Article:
CASC/ACSS Conference 2019
Learn to Run Program
The ‘Won’t Quit Our Day Job’ Singers have released a new single about our Fun Run challenge: Check out their music video on the Member’s Only side in the Fun Run Walk Roll Group page.
This page has lots of great ideas for how to participate in and prepare for the Fun Run no matter where in Canada you live.
Team East Versus Team West Challenge
Which team can add up their self care minutes to cover the most distance along the Saint John River? Help your team out even if you can’t make it to the conference. Go to the Member’s Only side Fun Run Walk Roll Group page to learn more.
This year’s Fun Run honoree is Rev. Dr. Chris Coffin
Here is a short summary of Chris’s CASC/ACSS connections.
I have been a member of CASC (formerly CAPPE) for over 30 yrs. In 1996 I was certified as a Specialist. At that time I was a full time Chaplain in a small provincial correctional facility. My employer was very pleased that I had received this certification. In 2000 the Department of Justice closed this small institution in favor for a new facility (Central Nova Scotia Correctional Facility), that was two and half times larger than the old one. I was transferred to the new facility and immediately realized that I needed help. Having been refused an additional chaplain and with the support of my employer I decided to start working towards certification as a Teaching Supervisor.
In 2001, I began looking for a Supervisor who would take me on as provisional in a correctional setting. In spite of the fact, like all his colleagues; the Reverend Canon Ed Fiander, who also had no correctional experience, agreed to take me under his wing. We did three units together as a Provisional before I applied for Associate and completed the required two units. I worked another five years as a Teaching Supervisor at CNSCF, completing 6 units; one of which was a joint venture with the Capital Health Authority.
After eighteen years I retired from CNSCF in 2010. One year later the Atlantic Regional Chaplain for Correctional Services Canada asked if I would start teaching again in the Springhill Institution. I agreed and started a program in 2012. I encouraged the resident chaplain Peg Noseworthy to join my team as a Provisional. Over the next few years we worked together, including helping her with her Associate application. Peg was successful and in is now the Teaching Supervisor in the newest provincial institution in Nova Scotia.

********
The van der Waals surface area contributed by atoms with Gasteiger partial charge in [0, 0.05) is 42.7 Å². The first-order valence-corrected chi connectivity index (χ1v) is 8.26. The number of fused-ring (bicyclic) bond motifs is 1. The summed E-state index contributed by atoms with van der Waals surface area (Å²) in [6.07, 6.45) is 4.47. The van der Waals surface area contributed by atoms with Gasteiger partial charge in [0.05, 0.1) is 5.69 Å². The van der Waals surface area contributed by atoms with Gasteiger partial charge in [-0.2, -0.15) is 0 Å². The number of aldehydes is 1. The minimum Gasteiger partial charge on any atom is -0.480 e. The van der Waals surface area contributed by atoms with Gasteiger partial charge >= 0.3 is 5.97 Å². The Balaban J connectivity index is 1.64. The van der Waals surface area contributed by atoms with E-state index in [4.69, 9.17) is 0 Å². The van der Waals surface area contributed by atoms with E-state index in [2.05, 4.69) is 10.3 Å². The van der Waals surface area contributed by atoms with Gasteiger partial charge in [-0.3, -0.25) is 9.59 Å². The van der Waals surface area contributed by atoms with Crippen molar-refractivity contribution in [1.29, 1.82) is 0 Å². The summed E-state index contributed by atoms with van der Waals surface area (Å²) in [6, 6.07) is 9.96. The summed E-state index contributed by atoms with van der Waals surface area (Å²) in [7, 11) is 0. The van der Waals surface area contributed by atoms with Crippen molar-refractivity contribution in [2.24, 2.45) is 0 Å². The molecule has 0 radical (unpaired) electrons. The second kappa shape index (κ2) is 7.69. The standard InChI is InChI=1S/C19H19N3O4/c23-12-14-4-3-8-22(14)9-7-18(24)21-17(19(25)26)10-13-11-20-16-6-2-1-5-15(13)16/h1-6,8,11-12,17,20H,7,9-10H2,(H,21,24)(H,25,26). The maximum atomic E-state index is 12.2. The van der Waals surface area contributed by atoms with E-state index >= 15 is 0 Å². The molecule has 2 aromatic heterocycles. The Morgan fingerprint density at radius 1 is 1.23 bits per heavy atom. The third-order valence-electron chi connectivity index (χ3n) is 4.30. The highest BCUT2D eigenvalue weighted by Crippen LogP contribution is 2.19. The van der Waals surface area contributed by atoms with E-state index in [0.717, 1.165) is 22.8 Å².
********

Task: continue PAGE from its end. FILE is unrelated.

I have been asked to tell a story. I have worked in or visited in every federal and provincial correctional institution in the Maritimes. There are so many beautiful people I have met in every one of them. I could write a book. If I have to pick one, it would be someone I journeyed with over twenty years. I will call her Mary.
I first met her in my first years as a chaplain. She was17. How she arrived in jail at that age I don’t know, but I was asked to see her. When I first saw her, I just wanted to take her home to be a sister to my three girls. Mary had been on the streets since she was 12 years old. She had run away from home to stop being a victim of sexual abuse from her mother’s boyfriend. Every time she entered my facility she asked to see me. We talked about life on street, her boyfriend who also introduced her to drugs and the general struggle to get clean. Over the years I tried get her in programs and help from community support groups, to no avail.
My final meetings with Mary, was when I visited her several times in hospital. The years of street life and dirty needles finally caught up with her. She was dying of Aids. My last prayers for her were when I presided over her funeral. I can never forget her. She will always be a child to me. May she finally rest in peace.
I am so grateful for my wife Dianne and my children who supported and sacrificed so much for me, and for all the people who recognized that Corrections is a valid setting for Spiritual Care.
Rev. Dr. F. Christopher (Chris) Coffin, BA, MDiv, MTh, DMin